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Presidents’ Day landed on the 36th day of the legislative session and, with school dismissed, the Capitol swarmed with children.

Roughly 2,000 kids appeared before the rotunda just after lunch for the March Against Meth, otherwise known as the March for Montana Meth Project Funding. In the time-honored tradition of adults herding children for political causes, the event featured a sound system pumping outdated pop tracks. Sen. Max Baucus, Attorney General Steve Bullock and Chief Justice Mike McGrath greeted the crowd to the music of Evanescence, Pink and the Black Eyed Peas, who were hoping to “get it started,” rather than “get retarded.” (The band’s 2003 hit single originally served as an ode to drug use before being re-branded for mainstream distribution. Nice song choice for an anti-meth rally.)

Several Boy Scout troops also made it down to the judiciary hearing to protest House Bill 252—a move to extend discrimination legislation to the gay and lesbian community. It’s well known that the Boy Scouts don’t get jiggy with homosexuality and their refusal to allow gays and transsexuals into their ranks would equate, under the revised law, to a ban on the Scouts using certain public facilities.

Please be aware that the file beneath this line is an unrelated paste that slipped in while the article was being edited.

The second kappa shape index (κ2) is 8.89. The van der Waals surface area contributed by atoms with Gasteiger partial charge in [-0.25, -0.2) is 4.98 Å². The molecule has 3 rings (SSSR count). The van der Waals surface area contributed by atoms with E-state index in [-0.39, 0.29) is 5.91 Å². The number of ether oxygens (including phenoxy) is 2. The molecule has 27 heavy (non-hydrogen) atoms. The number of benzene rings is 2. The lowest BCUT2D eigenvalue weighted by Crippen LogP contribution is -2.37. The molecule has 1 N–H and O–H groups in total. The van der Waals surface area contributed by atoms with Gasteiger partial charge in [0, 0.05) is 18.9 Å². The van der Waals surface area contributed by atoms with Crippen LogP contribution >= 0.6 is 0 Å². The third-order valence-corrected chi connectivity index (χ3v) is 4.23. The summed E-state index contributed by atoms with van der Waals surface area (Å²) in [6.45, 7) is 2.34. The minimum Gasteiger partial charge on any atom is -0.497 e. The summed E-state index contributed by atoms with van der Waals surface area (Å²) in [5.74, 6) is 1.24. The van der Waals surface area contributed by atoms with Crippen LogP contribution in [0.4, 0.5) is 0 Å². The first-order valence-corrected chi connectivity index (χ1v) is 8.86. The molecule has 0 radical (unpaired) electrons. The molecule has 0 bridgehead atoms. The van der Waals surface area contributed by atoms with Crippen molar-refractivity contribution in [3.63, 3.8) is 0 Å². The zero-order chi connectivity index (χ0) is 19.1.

“As a Boy Scout, I’m very concerned about this bill and the effect it will have upon the use of city, county and state public lands by the Boy Scouts,” said Stevensville Eagle Scout Brandon Fadely. “I don’t think Montanans will be happy at all with this bill.”

The purpose of the law obviously isn’t to kick the Scouts out of parks, but to extend to gays the same protections afforded race, creed, disability and nationality under the Montana Civil Rights Act. The law states that a group that excludes, for example, blacks, forfeits some of those collective use privileges.

At the hearing, several gay Montanans recounted stories of getting canned when word leaked about their sexual orientation. Missoulian Diane Keefauver described being basically run out of her stocking job at the Brooks Street Kmart after telling a few co-workers that she was gay.

A manager at the store refutes the allegation, claiming Keefauver was let go for unrelated reasons.

Although this debate makes for a zero-sum game, an ordeal like the one reported by Keefauver simply cannot be suffered. The Boy Scouts’ concerns are valid and their role as a community-serving American institution could never be overstated. However, to create different rules between gays and blacks and Blackfeet would send a truly rancid message about the state’s priorities.

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